At New York City's Bâtard, Your Cocktail Glass Is A Shining Example Of Adaptive Reuse

Among the exquisite cocktails served at the diminutive bar of Bâtard, the recent James Beard Award–winning restaurant in New York's Tribeca neighborhood, is the tropical Junglebird. Those who order head bartender Candice Valetutti's rendition of the rum-Campari-and-pineapple classic — or one of her quenching gin and tonics or Tom Collinses — will be served the drink in one of a dozen distinctive highball glasses.

These gorgeous vessels, which cannot be found on the shelves of Crate & Barrel or some other fashionable retailer, are the handiwork of Leigh Taylor Wyatt and Shara Funari, the gals who have presided over Austin, Texas-based East Side Glass Studio for the past four years. When they are not crafting modern chandeliers and lighting installations for the likes of Austin restaurant developer Bridget Dunlap, Wyatt and Funari are devoted to their eco-friendly Riforma line, which transforms recycled glass into such works of art as the highball glasses.

"We didn't want to put any leftover glass from our projects into the landfill because it was just so beautiful," says Wyatt. Instead, she and Funari decided to shun the usual molds they turn to and apply these salvaged pieces to molten glass. The results include one-of-a-kind textured tumblers, cups flaunting shards of colorful patterns and chunky votives.

East Side Glass Studio's connection to the restaurant goes back several decades to when Wyatt was a student at Castle High School, in Newburgh, Indiana. Here, one of her fellow classmates was John Winterman, Bâtard's managing partner and dapper front man. "His group hung out with mine," Wyatt explains. Despite having seen Wyatt only once since 1990, Winterman sought out his old pal to help accentuate the invitingly elegant dining room with her bespoke glassware.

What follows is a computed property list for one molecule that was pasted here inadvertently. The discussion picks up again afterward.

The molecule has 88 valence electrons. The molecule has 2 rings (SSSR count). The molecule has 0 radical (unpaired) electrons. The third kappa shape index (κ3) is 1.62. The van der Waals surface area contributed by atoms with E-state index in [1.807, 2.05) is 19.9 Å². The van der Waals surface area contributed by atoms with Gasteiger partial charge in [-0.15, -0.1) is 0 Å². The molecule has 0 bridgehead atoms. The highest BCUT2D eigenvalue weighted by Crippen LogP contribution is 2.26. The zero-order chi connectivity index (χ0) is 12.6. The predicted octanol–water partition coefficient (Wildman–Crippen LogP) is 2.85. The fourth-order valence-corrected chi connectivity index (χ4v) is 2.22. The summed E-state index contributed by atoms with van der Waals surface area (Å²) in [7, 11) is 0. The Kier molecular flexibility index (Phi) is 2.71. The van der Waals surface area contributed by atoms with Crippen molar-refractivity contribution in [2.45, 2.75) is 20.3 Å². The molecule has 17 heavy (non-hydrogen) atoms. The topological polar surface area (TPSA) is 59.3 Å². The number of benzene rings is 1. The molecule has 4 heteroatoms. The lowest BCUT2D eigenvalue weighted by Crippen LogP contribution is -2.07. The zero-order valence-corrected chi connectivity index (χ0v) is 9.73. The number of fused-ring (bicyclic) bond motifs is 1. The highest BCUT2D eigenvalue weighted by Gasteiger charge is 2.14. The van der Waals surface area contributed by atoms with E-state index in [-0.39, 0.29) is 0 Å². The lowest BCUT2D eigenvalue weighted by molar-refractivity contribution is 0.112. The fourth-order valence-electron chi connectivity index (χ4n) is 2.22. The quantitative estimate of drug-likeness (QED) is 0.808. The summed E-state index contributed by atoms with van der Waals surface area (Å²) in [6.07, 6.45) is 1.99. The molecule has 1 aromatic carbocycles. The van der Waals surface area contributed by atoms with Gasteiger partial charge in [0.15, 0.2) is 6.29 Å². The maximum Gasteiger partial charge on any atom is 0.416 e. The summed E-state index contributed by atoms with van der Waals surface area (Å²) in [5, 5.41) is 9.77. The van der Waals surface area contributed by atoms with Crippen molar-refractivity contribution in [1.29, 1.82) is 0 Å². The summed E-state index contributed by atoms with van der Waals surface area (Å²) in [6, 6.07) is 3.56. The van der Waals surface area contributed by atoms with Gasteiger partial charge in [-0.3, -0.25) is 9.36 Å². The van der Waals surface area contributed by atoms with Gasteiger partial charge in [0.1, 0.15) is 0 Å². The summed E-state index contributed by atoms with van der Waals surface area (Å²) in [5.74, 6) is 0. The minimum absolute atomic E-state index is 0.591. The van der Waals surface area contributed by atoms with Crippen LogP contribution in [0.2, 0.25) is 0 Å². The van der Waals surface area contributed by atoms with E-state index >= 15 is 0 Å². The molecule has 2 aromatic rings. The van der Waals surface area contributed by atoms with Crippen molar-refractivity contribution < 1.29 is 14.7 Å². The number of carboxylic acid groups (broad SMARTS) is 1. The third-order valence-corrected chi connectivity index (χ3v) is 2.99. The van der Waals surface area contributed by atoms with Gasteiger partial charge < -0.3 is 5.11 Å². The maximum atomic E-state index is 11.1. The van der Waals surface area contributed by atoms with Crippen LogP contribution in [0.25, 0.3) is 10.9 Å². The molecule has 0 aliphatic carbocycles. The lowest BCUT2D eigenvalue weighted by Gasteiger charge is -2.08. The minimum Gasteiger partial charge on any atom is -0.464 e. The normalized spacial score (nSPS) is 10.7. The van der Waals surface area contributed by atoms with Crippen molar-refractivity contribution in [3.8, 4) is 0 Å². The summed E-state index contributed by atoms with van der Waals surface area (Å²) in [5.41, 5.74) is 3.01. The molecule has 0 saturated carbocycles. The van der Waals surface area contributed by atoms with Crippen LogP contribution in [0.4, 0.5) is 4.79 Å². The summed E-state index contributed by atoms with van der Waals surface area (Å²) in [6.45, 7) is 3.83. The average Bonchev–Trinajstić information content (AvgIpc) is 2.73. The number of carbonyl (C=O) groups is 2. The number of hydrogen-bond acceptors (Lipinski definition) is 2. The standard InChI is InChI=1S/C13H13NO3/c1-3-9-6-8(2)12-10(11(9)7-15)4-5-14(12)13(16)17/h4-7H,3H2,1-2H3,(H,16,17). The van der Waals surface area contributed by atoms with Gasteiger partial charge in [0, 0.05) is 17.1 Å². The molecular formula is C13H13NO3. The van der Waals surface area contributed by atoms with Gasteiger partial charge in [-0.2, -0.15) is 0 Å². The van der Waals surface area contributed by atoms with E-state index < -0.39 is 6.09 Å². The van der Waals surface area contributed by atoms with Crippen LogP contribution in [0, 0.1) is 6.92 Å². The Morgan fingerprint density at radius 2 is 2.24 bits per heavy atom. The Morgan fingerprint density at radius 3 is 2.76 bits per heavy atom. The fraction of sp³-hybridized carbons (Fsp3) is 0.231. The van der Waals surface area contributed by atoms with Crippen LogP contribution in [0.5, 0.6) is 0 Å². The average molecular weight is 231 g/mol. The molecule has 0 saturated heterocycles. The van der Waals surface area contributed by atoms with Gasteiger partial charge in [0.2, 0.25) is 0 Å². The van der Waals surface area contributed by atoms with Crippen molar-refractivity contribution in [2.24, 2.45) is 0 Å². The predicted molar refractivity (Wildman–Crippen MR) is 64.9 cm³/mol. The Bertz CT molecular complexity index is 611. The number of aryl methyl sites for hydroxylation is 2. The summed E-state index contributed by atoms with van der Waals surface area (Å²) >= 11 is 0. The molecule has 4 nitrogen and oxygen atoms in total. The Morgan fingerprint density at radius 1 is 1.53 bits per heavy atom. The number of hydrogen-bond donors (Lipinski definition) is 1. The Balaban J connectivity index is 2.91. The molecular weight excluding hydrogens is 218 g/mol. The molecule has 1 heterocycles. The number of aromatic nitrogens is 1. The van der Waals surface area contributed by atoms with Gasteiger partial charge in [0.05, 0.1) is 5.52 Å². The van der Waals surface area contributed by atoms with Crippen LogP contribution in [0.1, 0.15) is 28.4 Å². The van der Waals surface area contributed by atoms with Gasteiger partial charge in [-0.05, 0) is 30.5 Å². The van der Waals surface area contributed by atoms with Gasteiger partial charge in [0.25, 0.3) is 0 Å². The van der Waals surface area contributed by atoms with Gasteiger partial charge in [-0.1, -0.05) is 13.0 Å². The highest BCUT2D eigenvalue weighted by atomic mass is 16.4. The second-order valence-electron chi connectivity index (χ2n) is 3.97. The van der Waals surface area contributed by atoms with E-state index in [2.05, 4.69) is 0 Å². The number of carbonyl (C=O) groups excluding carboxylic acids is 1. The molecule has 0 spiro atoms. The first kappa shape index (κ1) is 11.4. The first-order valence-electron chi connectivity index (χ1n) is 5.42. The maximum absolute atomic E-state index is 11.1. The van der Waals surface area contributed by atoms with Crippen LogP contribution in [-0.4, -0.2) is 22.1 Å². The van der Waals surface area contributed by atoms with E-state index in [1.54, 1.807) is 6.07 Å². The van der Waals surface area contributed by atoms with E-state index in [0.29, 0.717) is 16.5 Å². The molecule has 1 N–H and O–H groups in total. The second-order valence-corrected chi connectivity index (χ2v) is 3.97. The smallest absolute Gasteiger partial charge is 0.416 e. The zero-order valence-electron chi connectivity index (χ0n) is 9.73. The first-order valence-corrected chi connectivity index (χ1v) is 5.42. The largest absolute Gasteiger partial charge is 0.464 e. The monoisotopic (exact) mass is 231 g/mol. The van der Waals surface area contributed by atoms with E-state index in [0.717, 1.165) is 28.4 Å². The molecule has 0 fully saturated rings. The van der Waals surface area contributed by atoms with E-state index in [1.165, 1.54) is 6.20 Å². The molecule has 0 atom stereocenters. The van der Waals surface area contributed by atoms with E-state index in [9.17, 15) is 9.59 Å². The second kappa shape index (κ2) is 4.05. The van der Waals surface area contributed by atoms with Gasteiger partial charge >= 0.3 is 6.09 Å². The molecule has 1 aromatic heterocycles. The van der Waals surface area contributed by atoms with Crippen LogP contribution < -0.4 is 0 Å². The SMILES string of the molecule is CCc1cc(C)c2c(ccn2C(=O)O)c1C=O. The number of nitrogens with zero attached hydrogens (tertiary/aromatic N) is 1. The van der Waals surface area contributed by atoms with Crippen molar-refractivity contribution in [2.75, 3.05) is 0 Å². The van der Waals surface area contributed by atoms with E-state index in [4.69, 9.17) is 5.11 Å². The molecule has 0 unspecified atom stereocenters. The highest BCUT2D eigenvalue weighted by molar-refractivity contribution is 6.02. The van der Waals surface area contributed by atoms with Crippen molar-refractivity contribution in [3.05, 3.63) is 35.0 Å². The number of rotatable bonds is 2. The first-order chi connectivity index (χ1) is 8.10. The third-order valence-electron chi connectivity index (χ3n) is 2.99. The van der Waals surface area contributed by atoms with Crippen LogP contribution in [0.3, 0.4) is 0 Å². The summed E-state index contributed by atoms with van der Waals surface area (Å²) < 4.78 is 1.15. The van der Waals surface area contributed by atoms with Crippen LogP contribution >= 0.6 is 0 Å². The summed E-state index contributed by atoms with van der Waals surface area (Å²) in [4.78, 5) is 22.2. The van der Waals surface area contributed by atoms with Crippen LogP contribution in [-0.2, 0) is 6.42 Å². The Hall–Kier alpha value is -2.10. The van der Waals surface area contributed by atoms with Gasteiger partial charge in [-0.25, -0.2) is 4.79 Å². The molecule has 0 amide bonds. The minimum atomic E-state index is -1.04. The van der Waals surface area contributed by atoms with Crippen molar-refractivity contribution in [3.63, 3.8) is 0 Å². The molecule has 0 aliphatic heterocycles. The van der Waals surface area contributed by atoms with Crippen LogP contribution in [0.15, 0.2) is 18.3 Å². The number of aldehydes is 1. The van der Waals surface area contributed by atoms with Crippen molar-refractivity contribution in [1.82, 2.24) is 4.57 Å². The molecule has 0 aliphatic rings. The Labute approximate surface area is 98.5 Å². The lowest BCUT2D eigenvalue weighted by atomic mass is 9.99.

Each of Bâtard's highball glasses shares a unifying look, but no two are exactly alike. A bubble here, a dent there — such is the nature of hand-blown custom-made glassware. "They each have their own personality," says Wyatt. "These aren't just a slew of glasses you're getting from China." And they're likely much more expensive than factory-made glasses, too, though neither Wyatt nor Winterman will say exactly how much.

As pricey and precious as they might be, you'd think the restaurant would be concerned about breaking the things. Yet according to Winterman, the glasses are "surprisingly durable." Besides, he says, "if you are really concerned about breakage, then partnering in a restaurant is the fast track to heartbreak."